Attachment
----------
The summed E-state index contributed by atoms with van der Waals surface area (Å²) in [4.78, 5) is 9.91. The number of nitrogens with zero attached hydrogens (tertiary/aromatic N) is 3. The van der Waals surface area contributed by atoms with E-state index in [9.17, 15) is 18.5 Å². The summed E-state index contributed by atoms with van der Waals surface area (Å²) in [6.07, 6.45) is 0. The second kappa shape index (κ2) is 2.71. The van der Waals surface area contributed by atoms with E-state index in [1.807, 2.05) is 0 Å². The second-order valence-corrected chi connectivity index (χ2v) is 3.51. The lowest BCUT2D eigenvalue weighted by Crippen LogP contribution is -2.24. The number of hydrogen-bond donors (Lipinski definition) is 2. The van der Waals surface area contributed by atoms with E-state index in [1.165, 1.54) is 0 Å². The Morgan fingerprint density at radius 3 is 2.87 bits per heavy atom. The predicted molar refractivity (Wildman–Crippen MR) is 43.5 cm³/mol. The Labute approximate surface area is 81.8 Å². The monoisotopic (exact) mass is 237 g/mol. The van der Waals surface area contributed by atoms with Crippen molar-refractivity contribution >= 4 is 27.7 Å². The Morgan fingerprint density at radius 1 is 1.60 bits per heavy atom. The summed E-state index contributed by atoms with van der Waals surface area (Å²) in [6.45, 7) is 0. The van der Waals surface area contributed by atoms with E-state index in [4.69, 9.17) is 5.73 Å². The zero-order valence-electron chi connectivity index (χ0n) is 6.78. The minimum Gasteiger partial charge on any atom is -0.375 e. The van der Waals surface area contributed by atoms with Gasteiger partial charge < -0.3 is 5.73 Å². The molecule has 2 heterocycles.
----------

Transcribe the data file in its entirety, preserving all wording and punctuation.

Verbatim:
The summed E-state index contributed by atoms with van der Waals surface area (Å²) in [4.78, 5) is 9.91. The number of nitrogens with zero attached hydrogens (tertiary/aromatic N) is 3. The van der Waals surface area contributed by atoms with E-state index in [9.17, 15) is 18.5 Å². The summed E-state index contributed by atoms with van der Waals surface area (Å²) in [6.07, 6.45) is 0. The second kappa shape index (κ2) is 2.71. The van der Waals surface area contributed by atoms with E-state index in [1.807, 2.05) is 0 Å². The second-order valence-corrected chi connectivity index (χ2v) is 3.51. The lowest BCUT2D eigenvalue weighted by Crippen LogP contribution is -2.24. The number of hydrogen-bond donors (Lipinski definition) is 2. The van der Waals surface area contributed by atoms with E-state index in [1.165, 1.54) is 0 Å². The Morgan fingerprint density at radius 3 is 2.87 bits per heavy atom. The predicted molar refractivity (Wildman–Crippen MR) is 43.5 cm³/mol. The Labute approximate surface area is 81.8 Å². The monoisotopic (exact) mass is 237 g/mol. The van der Waals surface area contributed by atoms with Crippen molar-refractivity contribution >= 4 is 27.7 Å². The Morgan fingerprint density at radius 1 is 1.60 bits per heavy atom. The summed E-state index contributed by atoms with van der Waals surface area (Å²) in [6.45, 7) is 0. The van der Waals surface area contributed by atoms with E-state index in [4.69, 9.17) is 5.73 Å². The zero-order valence-electron chi connectivity index (χ0n) is 6.78. The minimum Gasteiger partial charge on any atom is -0.375 e. The van der Waals surface area contributed by atoms with Gasteiger partial charge < -0.3 is 5.73 Å². The molecule has 2 heterocycles.